"There are probably many examples of viruses jumping species, but then it becomes a dead-end issue," said Dubovi. Researchers have long known that equine flu was capable of growing in dogs, since scientists experimenting with equine influenza use cell lines from canine kidney cells.

When Dubovi first received the University of Florida samples, he and his colleagues isolated a virus and determined that it was an influenza not typically found in dogs. The next step was to test to see if it was an avian flu virus, like the virulent H5N1 that has jumped from birds to humans over the last few years. A highly sensitive test -- called a PCR (polymerase chain reaction) that amplifies and detects small amounts of DNA or RNA in a blood or tissue sample -- ruled out avian flu strains H5 and H7.

The isolate was then sent to the CDC where Ruben Donis, Cornell Ph.D. ’87, one of Dubovi’s former graduate students and currently chief of molecular genetics for the influenza branch, found that it tested positive for equine influenza virus. Donis also ruled out the possibility that the sample had been contaminated with equine virus from another source.

The study by lead author, Cynda Crawford, an immunologist at the University of Florida’s College of Veterinary Medicine, was funded by the State of Florida’s Division of Parimutuel Wagering in response to ongoing respiratory problems in racing greyhounds.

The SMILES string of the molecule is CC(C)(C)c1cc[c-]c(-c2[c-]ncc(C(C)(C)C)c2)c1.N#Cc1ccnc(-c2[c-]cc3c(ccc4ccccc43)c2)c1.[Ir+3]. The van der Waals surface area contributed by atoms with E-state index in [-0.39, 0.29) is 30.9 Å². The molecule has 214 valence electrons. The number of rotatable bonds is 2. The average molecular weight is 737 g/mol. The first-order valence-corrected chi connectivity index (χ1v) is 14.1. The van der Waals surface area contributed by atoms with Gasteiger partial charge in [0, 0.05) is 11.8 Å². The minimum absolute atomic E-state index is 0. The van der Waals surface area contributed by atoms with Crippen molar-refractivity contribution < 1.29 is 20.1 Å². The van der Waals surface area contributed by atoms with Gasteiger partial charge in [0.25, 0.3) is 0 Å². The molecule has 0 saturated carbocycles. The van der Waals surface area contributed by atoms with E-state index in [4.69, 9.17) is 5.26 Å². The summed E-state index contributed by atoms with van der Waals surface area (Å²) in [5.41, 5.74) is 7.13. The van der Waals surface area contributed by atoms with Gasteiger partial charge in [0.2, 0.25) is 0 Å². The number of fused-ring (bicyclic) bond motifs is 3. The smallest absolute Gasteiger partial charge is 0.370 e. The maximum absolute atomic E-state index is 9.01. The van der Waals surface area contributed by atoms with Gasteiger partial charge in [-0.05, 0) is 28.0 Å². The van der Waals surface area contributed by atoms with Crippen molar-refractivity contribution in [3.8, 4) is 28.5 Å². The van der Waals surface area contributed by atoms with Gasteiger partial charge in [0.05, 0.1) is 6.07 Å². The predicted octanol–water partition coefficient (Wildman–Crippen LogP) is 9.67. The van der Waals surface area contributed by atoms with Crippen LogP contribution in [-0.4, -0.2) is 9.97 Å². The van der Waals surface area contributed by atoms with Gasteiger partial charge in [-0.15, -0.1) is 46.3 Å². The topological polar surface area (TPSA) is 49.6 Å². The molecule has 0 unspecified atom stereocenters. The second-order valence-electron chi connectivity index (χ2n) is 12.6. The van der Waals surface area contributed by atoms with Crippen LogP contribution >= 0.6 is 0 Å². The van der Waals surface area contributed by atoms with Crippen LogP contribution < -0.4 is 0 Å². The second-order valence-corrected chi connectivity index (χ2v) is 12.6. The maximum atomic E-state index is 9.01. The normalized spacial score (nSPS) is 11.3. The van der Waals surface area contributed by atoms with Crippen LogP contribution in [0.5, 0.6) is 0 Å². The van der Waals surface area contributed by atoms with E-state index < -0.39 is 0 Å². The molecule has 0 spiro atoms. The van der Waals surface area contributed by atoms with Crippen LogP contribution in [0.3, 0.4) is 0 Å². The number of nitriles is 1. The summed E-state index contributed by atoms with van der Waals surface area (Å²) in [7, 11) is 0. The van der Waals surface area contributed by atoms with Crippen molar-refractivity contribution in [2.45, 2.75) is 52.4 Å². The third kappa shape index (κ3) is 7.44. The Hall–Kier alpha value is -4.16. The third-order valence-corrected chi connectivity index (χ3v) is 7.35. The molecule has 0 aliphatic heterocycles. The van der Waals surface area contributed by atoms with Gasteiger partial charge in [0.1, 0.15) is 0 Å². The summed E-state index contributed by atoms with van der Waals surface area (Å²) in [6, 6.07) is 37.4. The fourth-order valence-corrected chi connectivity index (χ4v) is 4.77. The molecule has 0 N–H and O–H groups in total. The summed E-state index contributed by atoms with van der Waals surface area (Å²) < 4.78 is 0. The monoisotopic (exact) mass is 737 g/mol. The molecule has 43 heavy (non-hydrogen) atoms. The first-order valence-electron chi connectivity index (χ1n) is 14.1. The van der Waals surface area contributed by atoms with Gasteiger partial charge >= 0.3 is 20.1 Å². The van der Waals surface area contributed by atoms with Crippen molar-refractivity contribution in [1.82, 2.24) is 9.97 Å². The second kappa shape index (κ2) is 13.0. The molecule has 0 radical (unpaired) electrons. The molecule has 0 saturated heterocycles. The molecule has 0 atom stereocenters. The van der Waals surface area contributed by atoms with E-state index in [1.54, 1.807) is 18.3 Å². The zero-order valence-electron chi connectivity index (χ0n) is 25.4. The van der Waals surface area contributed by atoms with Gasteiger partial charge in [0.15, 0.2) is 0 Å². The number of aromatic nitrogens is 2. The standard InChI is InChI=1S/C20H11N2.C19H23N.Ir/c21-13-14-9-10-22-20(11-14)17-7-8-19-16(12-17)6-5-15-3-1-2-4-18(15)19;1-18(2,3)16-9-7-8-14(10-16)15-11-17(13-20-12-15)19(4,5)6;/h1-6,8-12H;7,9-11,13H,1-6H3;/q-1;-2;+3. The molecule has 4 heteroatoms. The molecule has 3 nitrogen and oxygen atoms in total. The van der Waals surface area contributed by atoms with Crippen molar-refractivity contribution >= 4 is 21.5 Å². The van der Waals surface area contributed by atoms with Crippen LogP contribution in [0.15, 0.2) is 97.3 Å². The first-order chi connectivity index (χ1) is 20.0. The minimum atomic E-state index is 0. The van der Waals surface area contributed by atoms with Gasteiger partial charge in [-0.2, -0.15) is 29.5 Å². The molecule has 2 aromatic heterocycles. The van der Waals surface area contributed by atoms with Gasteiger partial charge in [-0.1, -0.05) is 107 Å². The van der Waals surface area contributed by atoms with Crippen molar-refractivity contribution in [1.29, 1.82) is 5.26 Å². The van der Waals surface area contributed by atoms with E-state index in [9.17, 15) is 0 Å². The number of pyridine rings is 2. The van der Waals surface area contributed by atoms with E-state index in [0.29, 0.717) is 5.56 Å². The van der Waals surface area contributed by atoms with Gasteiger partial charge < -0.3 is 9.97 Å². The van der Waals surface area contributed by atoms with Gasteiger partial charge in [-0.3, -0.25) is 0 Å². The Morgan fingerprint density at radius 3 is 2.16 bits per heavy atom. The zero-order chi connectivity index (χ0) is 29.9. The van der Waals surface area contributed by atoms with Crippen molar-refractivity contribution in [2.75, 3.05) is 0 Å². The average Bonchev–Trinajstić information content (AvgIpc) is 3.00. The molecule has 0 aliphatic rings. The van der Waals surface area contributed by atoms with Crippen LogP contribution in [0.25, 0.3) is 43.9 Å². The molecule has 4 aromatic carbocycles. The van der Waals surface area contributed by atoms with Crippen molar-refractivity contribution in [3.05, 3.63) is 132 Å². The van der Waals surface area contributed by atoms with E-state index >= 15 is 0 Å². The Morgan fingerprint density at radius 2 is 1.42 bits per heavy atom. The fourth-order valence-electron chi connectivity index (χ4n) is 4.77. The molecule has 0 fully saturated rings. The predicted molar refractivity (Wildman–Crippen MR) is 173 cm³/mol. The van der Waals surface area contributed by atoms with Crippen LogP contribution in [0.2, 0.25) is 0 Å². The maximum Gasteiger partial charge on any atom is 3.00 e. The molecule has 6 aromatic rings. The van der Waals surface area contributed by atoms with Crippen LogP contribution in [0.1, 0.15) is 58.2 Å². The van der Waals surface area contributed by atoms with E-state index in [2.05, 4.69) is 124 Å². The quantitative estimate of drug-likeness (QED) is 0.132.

Krishna Ramanujan | EurekAlert!
Further information:
http://www.cornell.edu

More articles from Life Sciences:

nachricht Researchers reveal new details on aged brain, Alzheimer's and dementia
21.11.2017 | Allen Institute

nachricht Nanoparticles help with malaria diagnosis – new rapid test in development
21.11.2017 | Fraunhofer-Institut für Silicatforschung ISC

All articles from Life Sciences >>>

The most recent press releases about innovation >>>

Die letzten 5 Focus-News des innovations-reports im Überblick:

Im Focus: Nanoparticles help with malaria diagnosis – new rapid test in development

The WHO reports an estimated 429,000 malaria deaths each year. The disease mostly affects tropical and subtropical regions and in particular the African continent. The Fraunhofer Institute for Silicate Research ISC teamed up with the Fraunhofer Institute for Molecular Biology and Applied Ecology IME and the Institute of Tropical Medicine at the University of Tübingen for a new test method to detect malaria parasites in blood. The idea of the research project “NanoFRET” is to develop a highly sensitive and reliable rapid diagnostic test so that patient treatment can begin as early as possible.

Malaria is caused by parasites transmitted by mosquito bite. The most dangerous form of malaria is malaria tropica. Left untreated, it is fatal in most cases....

Im Focus: A “cosmic snake” reveals the structure of remote galaxies

The formation of stars in distant galaxies is still largely unexplored. For the first time, astron-omers at the University of Geneva have now been able to closely observe a star system six billion light-years away. In doing so, they are confirming earlier simulations made by the University of Zurich. One special effect is made possible by the multiple reflections of images that run through the cosmos like a snake.